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Pharmacol Biochem Behav. 2013 Mar;104:27-32. doi: 10.1016/j.pbb.2012.12.024. Epub 2013 Jan 2.

Antidepressant-like effects of tea polyphenols on mouse model of chronic unpredictable mild stress.

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School of Pharmacy, Xuzhou Medical College, Xuzhou 221004, Jiangsu Province, PR China.


Tea polyphenols (TPs), which are the natural compounds extracted from tea leaves, possess a number of beneficial properties, such as reducing the risks of cancer and heart diseases, alleviating cognitive impairments and showing antidepressant-like activity in the forced swim test (FST) and tail suspension test (TST). The present study was designed to investigate the protective effect of TPs on the chronic unpredictable mild stress (CUMS)-induced depression model in mice and to elucidate the related underlying mechanisms. With the daily exposure to stressor for 5 consecutive weeks, TPs were administered in mice at a daily dose of 25 mg/kg or 50 mg/kg by gavage for 3 consecutive weeks from the 3rd week. Our results showed that CUMS significantly decreased the levels of serum serotonin (5-HT) and norepinephrine (NE) in the hippocampus, the prefrontal cortex and serum, and the activities of superoxide dismutase (SOD) and catalase (CAT), with an increase in lipid peroxidation level as well as a reduction in glutathione (GSH) level and an elevation in the production of malondialdehyde (MDA) in the hippocampus and the prefrontal cortex. CUMS also reduced open-field activity, sucrose consumption, as well as increased immobility duration in FST and TST. TPs administration could effectively reverse the alterations in the concentrations of 5-HT and NE, elevate the activities of SOD and CAT as well as the level of GSH, reduce the MDA level and inhibit lipid peroxidation. Moreover, TPs could effectively reverse alterations in immobility duration, sucrose consumption and open-field activity. In conclusion, TPs administration has exhibited significant antidepressant-like effects in mice with CUMS-induced depression. The antidepressant activity of TPs might be related to the alteration of monoaminergic responses and antioxidant defenses.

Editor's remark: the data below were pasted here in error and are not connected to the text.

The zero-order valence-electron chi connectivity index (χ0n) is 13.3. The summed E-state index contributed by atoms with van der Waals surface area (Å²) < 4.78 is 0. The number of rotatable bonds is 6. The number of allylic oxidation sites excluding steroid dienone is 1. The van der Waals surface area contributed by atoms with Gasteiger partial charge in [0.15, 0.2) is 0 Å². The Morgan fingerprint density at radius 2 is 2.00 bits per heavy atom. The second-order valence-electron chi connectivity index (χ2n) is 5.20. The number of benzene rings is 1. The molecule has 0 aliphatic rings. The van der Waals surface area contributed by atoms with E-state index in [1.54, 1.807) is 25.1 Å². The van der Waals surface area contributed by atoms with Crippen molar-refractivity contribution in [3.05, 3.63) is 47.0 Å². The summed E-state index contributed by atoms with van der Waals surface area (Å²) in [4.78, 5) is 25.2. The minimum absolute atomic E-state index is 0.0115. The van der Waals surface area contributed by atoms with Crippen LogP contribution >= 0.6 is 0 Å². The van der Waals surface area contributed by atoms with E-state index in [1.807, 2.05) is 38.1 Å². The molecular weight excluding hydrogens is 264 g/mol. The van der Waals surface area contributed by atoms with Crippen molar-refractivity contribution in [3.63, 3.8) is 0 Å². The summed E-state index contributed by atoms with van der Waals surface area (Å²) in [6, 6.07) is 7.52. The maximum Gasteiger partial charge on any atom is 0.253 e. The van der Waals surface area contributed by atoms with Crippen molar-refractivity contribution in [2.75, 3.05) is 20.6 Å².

[Indexed for MEDLINE]

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